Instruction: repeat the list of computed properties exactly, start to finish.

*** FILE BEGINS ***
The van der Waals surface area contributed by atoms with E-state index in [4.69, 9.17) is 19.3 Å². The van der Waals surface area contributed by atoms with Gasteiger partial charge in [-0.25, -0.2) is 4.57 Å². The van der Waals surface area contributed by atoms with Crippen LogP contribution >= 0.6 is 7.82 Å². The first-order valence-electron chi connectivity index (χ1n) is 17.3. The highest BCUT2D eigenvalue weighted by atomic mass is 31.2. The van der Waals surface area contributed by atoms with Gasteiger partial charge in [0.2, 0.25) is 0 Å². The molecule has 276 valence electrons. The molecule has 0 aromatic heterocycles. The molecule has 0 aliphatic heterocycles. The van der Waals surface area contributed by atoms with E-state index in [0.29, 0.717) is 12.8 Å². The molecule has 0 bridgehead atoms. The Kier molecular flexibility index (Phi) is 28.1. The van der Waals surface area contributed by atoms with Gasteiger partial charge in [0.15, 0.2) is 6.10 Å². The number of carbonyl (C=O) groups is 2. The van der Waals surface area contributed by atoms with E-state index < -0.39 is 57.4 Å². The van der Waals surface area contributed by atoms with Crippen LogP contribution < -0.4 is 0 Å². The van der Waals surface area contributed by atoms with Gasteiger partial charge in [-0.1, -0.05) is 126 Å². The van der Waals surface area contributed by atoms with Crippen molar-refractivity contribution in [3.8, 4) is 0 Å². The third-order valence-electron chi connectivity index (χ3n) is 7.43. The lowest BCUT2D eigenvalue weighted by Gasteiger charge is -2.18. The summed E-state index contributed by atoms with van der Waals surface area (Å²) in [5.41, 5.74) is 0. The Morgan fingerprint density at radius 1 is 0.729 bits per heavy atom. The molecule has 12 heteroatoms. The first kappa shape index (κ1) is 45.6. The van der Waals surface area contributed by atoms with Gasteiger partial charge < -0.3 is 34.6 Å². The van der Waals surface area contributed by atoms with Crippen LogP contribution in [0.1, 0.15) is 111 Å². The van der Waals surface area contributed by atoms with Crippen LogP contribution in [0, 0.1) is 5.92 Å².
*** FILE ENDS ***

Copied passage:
The van der Waals surface area contributed by atoms with E-state index in [4.69, 9.17) is 19.3 Å². The van der Waals surface area contributed by atoms with Gasteiger partial charge in [-0.25, -0.2) is 4.57 Å². The van der Waals surface area contributed by atoms with Crippen LogP contribution >= 0.6 is 7.82 Å². The first-order valence-electron chi connectivity index (χ1n) is 17.3. The highest BCUT2D eigenvalue weighted by atomic mass is 31.2. The van der Waals surface area contributed by atoms with Gasteiger partial charge in [0.2, 0.25) is 0 Å². The molecule has 276 valence electrons. The molecule has 0 aromatic heterocycles. The molecule has 0 aliphatic heterocycles. The van der Waals surface area contributed by atoms with E-state index in [0.29, 0.717) is 12.8 Å². The molecule has 0 bridgehead atoms. The Kier molecular flexibility index (Phi) is 28.1. The van der Waals surface area contributed by atoms with Gasteiger partial charge in [0.15, 0.2) is 6.10 Å². The number of carbonyl (C=O) groups is 2. The van der Waals surface area contributed by atoms with E-state index < -0.39 is 57.4 Å². The van der Waals surface area contributed by atoms with Crippen LogP contribution < -0.4 is 0 Å². The van der Waals surface area contributed by atoms with Gasteiger partial charge in [-0.1, -0.05) is 126 Å². The van der Waals surface area contributed by atoms with Crippen molar-refractivity contribution in [3.8, 4) is 0 Å². The third-order valence-electron chi connectivity index (χ3n) is 7.43. The lowest BCUT2D eigenvalue weighted by Gasteiger charge is -2.18. The summed E-state index contributed by atoms with van der Waals surface area (Å²) in [5.41, 5.74) is 0. The Morgan fingerprint density at radius 1 is 0.729 bits per heavy atom. The molecule has 12 heteroatoms. The first kappa shape index (κ1) is 45.6. The van der Waals surface area contributed by atoms with Gasteiger partial charge < -0.3 is 34.6 Å². The van der Waals surface area contributed by atoms with Crippen LogP contribution in [0.1, 0.15) is 111 Å². The van der Waals surface area contributed by atoms with Crippen LogP contribution in [0, 0.1) is 5.92 Å².